The EU Just Rolled Out a New Trade Mark Regime and It Requires Less Translation

The European Union has set in motion the second batch of reforms governing trade marks, further advancing its goal to simplify procedures, lower cost of filing, and adapt to the internet era.

The changes that went into effect on October 1, 2017 are part of a broad EU Trade Mark Reform Package unveiled on March 23, 2016, and includes amendments to language and translation requirements in trade mark registration.

Under the new trade mark regime, documents to be used in written proceedings may be filed in any official language of the EU. When translation is required, translation may be supplied only “for parts of the document that are relevant.”

If the supporting documentation is not in a language of the Office, it is now optional for the Office to request a translation of such documentation.

When documents such as certificates of filing, registration or renewal are not submitted  in the language of proceedings, translation will be required only if requested by the European Union Intellectual Property Office (EUIPO), which manages the EU trade mark.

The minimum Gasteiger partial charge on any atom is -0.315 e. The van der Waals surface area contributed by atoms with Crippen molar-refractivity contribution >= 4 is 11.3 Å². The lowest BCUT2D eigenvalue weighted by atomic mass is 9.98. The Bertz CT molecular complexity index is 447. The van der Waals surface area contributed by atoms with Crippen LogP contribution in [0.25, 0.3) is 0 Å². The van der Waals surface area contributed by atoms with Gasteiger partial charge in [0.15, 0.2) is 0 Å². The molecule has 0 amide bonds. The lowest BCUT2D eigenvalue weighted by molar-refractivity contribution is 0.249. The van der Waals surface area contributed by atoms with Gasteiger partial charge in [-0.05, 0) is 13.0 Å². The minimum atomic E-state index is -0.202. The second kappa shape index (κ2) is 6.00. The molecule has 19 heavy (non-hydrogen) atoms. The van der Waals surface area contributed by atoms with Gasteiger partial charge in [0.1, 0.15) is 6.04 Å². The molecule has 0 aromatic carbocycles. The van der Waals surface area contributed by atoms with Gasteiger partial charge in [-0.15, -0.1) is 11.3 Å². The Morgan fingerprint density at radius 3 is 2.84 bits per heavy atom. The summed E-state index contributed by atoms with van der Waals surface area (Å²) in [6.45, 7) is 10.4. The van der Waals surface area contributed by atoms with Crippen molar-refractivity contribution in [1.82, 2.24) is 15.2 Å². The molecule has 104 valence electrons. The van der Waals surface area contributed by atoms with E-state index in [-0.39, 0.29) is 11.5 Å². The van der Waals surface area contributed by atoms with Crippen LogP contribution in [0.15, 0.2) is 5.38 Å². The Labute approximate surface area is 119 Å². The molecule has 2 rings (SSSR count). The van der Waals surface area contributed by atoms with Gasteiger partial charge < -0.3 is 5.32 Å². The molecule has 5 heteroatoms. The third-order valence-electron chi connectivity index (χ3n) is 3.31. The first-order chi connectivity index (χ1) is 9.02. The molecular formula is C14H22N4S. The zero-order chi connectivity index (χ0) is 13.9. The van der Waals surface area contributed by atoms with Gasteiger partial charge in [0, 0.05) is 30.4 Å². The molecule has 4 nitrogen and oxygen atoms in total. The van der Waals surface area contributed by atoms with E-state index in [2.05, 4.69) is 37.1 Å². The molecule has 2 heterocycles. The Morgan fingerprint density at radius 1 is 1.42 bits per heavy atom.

In oral proceedings, if parties decide to communicate in any EU language other than the language of proceedings, they should bear the cost of interpretation.

135,000 Trade Marks Every Year

These changes are part of the procedural reforms meant to streamline proceedings and make the system more efficient, according to the EUIPO, which registers almost 135,000 trade marks every year.

An EU trade mark is valid in all 28 countries of the EU for ten years, subject to renewal every ten years. The EUIPO estimates that there are around 11 million registered trade marks in the region.

The reform acknowledges that while the systems for trade mark management “have stood the test of time and continue to meet business needs and expectations,” it also needs to keep in step with the times.

Aside from the simplified language and translation requirements, two of the most significant changes implemented on October 1 is the removal of the requirement for graphical representation and the introduction of new EU certification marks.

Certain types of trade marks may now use an electronic means of reproduction for filings, such as an audio file or its accurate representation in a musical notation for a sound mark, or an audio-visual file that could better showcase the combination of image, sound, and effect for multimedia or holographic marks.

The EUIPO also enforces the use of online resources and said it will no longer accept hand deliveries of post box deposits for documents.